Our Doula Services
Your birth experience with a OC Doula can include the following:
A free consultation
24 hour telephone support
Birth planning and preparation
Labor support in your home, hospital and/or birthing center
Newborn photographs/ video
Our rate is flexible and will be discussed on a case by case basis in your free non-obligated interview.
What is a Doula?
A Doula (which may also be called Childbirth Assistants, Labor Support Professionals, Labor Coachs, or Birth Companions.) She does not replace the partner. Instead she helps support the partner so that he or she can love and encourage the laboring woman.
A Doula provides continuous, uninterrupted support throughout labor and delivery. She offers massage, suggestions for position changes, relaxation techniques, reminders to stay hydrated and keep her bladder empty. She also believes in a woman's ability to birth her baby.
Studies have shown that having a doula may decrease:
Epidural use by 60%
Cesarean birth by 50%
Pitocin use by 40%
Narcotics use by 30%
Forceps use by 30%
Length of labor by 25%
Incidence of Postpartum Depression
Levels of Anxiety
As well as an increase of:
A more positive birth experience
Higher chance of spontaneous vaginal birth
Having higher regard and increased sensitivity toward baby
Why use a doula?
DONA International doulas mother the mother.
Women have complex needs during childbirth and the weeks that follow. In addition to medical care and the love and companionship provided by their partners, women need consistent, continuous reassurance, comfort, encouragement and respect. They need individualized care based on their circumstances and preferences.
DONA International doulas are educated and experienced in childbirth and the postpartum period. We are prepared to provide physical (non-medical), emotional and informational support to women and their partners during labor and birth, as well as to families in the weeks following childbirth. We offer a loving touch, positioning and comfort measures that make childbearing women and families feel nurtured and cared for.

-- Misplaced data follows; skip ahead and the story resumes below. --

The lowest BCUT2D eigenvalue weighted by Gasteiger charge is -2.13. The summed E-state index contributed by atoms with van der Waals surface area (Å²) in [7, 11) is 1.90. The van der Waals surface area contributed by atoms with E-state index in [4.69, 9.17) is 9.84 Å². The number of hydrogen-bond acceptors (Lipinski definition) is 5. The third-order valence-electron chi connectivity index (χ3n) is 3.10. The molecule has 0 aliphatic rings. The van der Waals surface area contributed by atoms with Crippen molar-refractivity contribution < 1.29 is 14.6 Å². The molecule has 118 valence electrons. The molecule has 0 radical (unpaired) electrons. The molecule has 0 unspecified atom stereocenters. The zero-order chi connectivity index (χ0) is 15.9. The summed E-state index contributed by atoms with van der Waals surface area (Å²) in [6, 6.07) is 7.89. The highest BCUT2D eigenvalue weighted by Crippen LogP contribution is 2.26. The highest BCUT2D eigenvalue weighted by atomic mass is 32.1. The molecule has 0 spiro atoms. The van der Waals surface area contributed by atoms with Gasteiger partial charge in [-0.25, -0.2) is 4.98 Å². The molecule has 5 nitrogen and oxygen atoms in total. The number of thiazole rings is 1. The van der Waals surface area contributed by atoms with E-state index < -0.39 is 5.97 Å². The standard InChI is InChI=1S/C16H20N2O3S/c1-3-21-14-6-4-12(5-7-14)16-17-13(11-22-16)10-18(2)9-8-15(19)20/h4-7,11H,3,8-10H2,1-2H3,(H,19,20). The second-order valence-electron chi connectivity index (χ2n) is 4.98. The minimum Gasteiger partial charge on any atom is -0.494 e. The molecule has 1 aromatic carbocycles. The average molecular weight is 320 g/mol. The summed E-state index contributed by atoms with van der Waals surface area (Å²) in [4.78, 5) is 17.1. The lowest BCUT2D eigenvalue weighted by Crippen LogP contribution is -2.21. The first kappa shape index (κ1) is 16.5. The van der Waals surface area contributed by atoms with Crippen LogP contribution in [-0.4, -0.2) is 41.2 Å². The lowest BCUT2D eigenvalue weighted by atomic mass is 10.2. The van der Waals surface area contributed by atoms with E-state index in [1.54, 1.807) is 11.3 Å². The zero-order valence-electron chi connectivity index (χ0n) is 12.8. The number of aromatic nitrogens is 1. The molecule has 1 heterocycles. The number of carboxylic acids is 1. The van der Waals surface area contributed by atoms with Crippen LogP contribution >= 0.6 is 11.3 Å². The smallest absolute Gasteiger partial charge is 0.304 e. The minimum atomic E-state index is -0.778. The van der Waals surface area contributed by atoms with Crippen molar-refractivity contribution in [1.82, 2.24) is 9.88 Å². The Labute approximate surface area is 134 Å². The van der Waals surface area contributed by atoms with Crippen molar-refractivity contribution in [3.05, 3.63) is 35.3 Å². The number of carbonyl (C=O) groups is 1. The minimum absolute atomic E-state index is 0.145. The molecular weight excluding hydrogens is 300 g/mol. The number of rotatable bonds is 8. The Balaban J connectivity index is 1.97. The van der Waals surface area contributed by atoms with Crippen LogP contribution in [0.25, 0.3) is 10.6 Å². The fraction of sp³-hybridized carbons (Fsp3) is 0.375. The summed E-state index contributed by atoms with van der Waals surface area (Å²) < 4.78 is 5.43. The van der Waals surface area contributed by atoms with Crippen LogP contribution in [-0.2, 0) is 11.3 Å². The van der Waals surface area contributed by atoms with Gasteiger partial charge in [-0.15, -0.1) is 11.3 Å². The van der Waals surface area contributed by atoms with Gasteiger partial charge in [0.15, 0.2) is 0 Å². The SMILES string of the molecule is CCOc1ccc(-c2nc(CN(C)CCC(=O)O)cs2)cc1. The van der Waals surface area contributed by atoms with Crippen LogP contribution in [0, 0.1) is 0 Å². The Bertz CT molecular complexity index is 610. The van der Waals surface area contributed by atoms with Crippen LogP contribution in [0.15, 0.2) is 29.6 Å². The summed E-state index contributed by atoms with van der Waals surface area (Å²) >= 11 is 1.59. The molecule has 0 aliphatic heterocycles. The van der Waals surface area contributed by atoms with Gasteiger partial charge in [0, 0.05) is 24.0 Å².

1. Where does the word “doula” come from?
The word “doula” comes from ancient Greek, meaning “Woman’s servant.” Throughout history and in much of the world today, a cadre of women support a woman through labor and birth, giving back rubs and providing continuous emotional support. Like their historical counterparts, DONA International birth doulas know how to help a woman in labor feel better. However, today’s doulas are much more diverse than their predecessors. DONA International membership includes men and women from a wide range of ages and cultural backgrounds.
2. What effects does the presence of a doula have on the mother?
When a doula is present during and after childbirth, women report greater satisfaction with their birth experience, make more positive assessments of their babies, have fewer cesareans and requests for medical intervention, and less postpartum depression.
3. What effects do the presence of doulas have on babies?
Studies have shown that babies born with doulas present tend to have shorter hospital stays with fewer admissions to special care nurseries, breastfeed more easily and have more affectionate mothers in the postpartum period.
4. How do doulas practice?
Doulas practice in three ways: privately hired directly by clients, as hospital employees, and as volunteers in community or hospital programs.
5. Does a doula replace nursing staff?
No. Doulas do not replace nurses or other medical staff. Doulas do not perform clinical or medical tasks such as taking blood pressure or temperature, monitoring fetal heart rate, doing vaginal examinations or providing postpartum clinical care. They are there to comfort and support the mother and to enhance communication between the mother and medical professionals.
6. Does a doula make decisions on my behalf?
A doula does not make decisions for clients or intervene in their clinical care. She provides informational and emotional support, while respecting a woman’s decisions.
7. Will a doula make my partner feel unnecessary?
No, a doula is supportive to both the mother and her partner, and plays a crucial role in helping a partner become involved in the birth to the extent he/she feels comfortable.